Obesity and overweight children

We know that Australian children are growing overweight at a rapid rate-so much so that the number of overweight children has more than double in the last 20 years. In the schools physical activity and nutrition survey (SPANS) it was reported that 26% of boys and 24% of girls in NSW aged approximately 5-16 years were overweight or obese. 

The alarming fact is that a staggering majority of overweight children become overweight adults. Overweight children are at increased risk of:

  • High blood pressure  
  • Type II diabetes
  • Poor tolerance to exercise
  • Psychological problems
  • Cardiomyopathy
  • Pancreatitis
  • Liver problems
  • Orthopaedic disorders ( problems with foot structures)
  • Respiratory disorders such as upper airway obstruction and chest wall restriction, resulting in sleep apnoea
  • Reflux, gallstones and other stomach conditions
  • Eating disorders such as bulimia 

In addition , obesity has a major impact on a child’s confidence and how they interact with others. Obese adolescents are more likely to have low self-esteem, which may impact on other aspects of their lives, such as the development of friendship and competency  at school.

Just like adults, children store fat when the energy consumed from food and drink is greater than the energy used as fuel for daily activities, exercise, digesting food and resting metabolism ( the energy balance scale are tipping the wrong way). If these imbalances are repeated over a long period of time, it can result in a child becoming overweight or obese.

What is making our kids overweight?

Most people would say that todays children are not moving enough and eating too much energy-dense food. The increase in sedentary behaviour and a greater consumption of foods high in fat and sugar, together with a fall in physical activity, are considered responsible.

While children may not be moving as much as they did in past generations, interestingly surveys found that there has been a recent increase in the proportion of children who fulfil the exercise requirements of the Australian physical activity recommendations for children and young people. This requirement is one hour per day of moderate to vigorous physical activity. Nevertheless, the level of sedentary behaviour for children is too high.

In addition, children’s consumption of energy-dense foods has risen greatly in particular:

  • Cakes, chips and biscuits 
  • Soft drinks
  • Confectionary and sugar products
  • Fast foods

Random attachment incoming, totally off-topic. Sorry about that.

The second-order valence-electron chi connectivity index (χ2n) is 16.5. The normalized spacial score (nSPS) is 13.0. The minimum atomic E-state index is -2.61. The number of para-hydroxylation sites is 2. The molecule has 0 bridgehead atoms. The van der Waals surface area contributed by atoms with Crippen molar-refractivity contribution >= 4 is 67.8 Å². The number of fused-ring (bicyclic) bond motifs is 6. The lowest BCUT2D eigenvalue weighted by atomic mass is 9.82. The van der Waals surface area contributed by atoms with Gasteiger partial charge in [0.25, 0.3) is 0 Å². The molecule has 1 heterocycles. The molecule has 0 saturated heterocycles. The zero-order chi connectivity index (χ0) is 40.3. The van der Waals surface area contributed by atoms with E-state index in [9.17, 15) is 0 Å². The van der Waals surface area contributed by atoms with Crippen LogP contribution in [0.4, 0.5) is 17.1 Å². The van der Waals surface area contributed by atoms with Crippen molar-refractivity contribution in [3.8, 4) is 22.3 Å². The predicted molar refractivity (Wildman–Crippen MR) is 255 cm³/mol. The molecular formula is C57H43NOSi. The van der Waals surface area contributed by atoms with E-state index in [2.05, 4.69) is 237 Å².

The Australian National Children’s Nutrition and Physical Activity survey reported that sugar contributed to between 23-24% of total energy intake. The dietary guidelines recommended a diet  moderate in sugar that should not contribute more than 20% of overall energy intake. The survey also found that saturated fat intake contributed to approximately 13-14% of children’s energy intake. The dietary guidelines recommended that saturated fat should contribute less than 10% total energy intake.

While there was an over-consumption of sugar and saturated fat, there was a low level of fruit and vegetable consumption, with only 22% of 4-8 year old children and only 5% of 14-16 year olds meeting the dietary guidelines for vegetable intake. The proportion of children meeting the guidelines decreased with age, meaning that the diet was poorer as the children got older. couple this with an increasing participation in screen-viewing activities with age and we could have the explanation for the fat teenager phenomenon.

Changes in our lifestyle have contributed to overweight and obesity. Here are some examples:

The overall cost of food has gone down (particularly with the emergence of cheap fast food)

  • More food is eaten away from home (fast food outlets)
  • Energy-dense foods and drinks are more readily available
  • Portion sizes of meals have increased (fast food)
  • Marketing of energy-dense foods and drinks has increased, and has been directed at children
  • The use of private transport has increased
  • The role of physical education in the school curriculum has reduced
  • The number of two income families has increased 
  • The time spent in paid employment has increased

The last two of course relate to the parents which suggest that less time is available for recreation/sport/playing time and food preparation.

Causes of obesity 

In addition to eating more kilojoules than are used, obesity may also be caused by the following factors:

  • Genetics or an abnormal endocrine gland – it is thought that genes may play a role in 25-40% of cases
  • Lack of physical activity
  • Spending a lot of time on sedentary pursuits – Australian children watch, on average, around 2.5 hours of television a day as well as spending time using computers and other electronic games. (excluding online learning)